Despite formally existing for fewer than eighteen months and only releasing twelve tracks into the public domain, Slow Warm Death are one of the most ferocious and fiercely unrecognised bands of the past few years. Although frontman, John Galm, cut his teeth playing whiny (but still fantastic) punk in the genre-defining emo band, Snowing, his work with Slow Warm Death marked a complete departure for his career; this project was characterised by its exploration of myriad genres through the window of messy lo-fi garage rock.
The band’s only full-length, released in March 2013, was my favourite album of that year. When I reflect on it, and recall their theatrically gloomy name, I can’t recall why I found it so appealing. Is it really better than Modern Vampires Of The City? Like Clockwork? Random Access Memories? I adore all three of those albums, and they are arguably career bests for their artists. But I prefer the twenty-four minutes of boisterous garage rock messily recorded by four unheard-ofs in a series of basements across Pennsylvania and New Jersey.
After 53 seconds of tender and distant acoustic guitar and vocals, opener, Sleep, explodes with thickly cacophonous guitar and drums. From then on, the noise does not abate until closer, Sunburn, winds down twenty-three minutes later. The album is mostly composed of songs around the 120 second mark that furiously rip their way into life and back out of it so quickly that they inevitably leave you craving more.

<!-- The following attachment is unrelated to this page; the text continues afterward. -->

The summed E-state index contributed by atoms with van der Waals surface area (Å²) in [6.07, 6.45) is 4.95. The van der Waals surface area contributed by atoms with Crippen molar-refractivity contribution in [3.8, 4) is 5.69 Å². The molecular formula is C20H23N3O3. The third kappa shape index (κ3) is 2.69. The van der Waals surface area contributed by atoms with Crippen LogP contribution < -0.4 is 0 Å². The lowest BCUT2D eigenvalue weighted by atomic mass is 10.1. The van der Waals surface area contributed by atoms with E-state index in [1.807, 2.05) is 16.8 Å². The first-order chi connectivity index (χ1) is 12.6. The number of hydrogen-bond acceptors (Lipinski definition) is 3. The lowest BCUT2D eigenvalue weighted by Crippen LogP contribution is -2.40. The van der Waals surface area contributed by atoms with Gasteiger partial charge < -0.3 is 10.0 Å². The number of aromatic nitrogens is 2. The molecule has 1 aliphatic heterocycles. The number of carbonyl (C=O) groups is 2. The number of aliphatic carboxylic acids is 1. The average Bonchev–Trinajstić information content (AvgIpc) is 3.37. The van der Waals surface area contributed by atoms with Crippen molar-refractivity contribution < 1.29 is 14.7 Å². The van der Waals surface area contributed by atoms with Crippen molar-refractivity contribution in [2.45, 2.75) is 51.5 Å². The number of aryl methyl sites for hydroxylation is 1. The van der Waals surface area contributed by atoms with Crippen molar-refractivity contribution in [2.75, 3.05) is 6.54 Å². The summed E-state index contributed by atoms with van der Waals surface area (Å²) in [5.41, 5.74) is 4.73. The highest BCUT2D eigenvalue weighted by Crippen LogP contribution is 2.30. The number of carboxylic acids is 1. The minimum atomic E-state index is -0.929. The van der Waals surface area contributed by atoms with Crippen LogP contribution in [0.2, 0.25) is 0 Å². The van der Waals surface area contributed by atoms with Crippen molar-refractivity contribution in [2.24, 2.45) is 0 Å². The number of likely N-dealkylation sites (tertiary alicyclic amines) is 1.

Slow Warm Death’s highlights are remarkably divergent, despite all drawing from the same sound palette. Holy Ghost is a feverish piece of homage to Stooges-style proto-punk, complete with an Iggy Pop-flavoured yelp and scraggly guitar lines. On the other hand, Kill You (the longest song on the album at almost four minutes) is heavy brooding sludge metal. Its thick bass emanates around your skull and Galm’s lyrics paint a vivid picture of paranoia: “Hey John I’m outside your house / I’m down by your car / I want to kill you.” The brilliance of Slow Warm Death is that these songs toy with the same tones and timbres but manage to utilise them for starkly different styles.
Two song suite, Blood and Blood 2, feel like the spiritual centrepiece of the album, although they lie towards the end. The first track is a slow-burner with driving rhythm that teases towards an instrumental explosion that never quite materialises. Blood 2 drudges in and feels epic from the get-go, with Galm painting a gory scene: “Blood on the tracks / Blood on my hands / Blood on your blouse.” Blood 2’s undeniably huge feeling draws from the growing feeling of its predecessor even though, sonically speaking, the songs are vastly different. When it explodes with all the pent-up tension of the whole suite, it is the most satisfying pay-off of the entire album.
Closer, Sunburn, is infectiously hummable surf rock and rounds off the album on a relatively light-hearted note. For an album ingrained with dark subject matters and moody timbres by a band with death in their name, the end result is surprisingly fun. Despite its focus on music as an expression of unravelling emotions, the tracks here are catchy and memorable, retaining their brilliance with relentless plays. Beyond this, the truly mesmerising fact is that Slow Warm Death do this while exploring diverse genres of music through the window of raucous garage rock.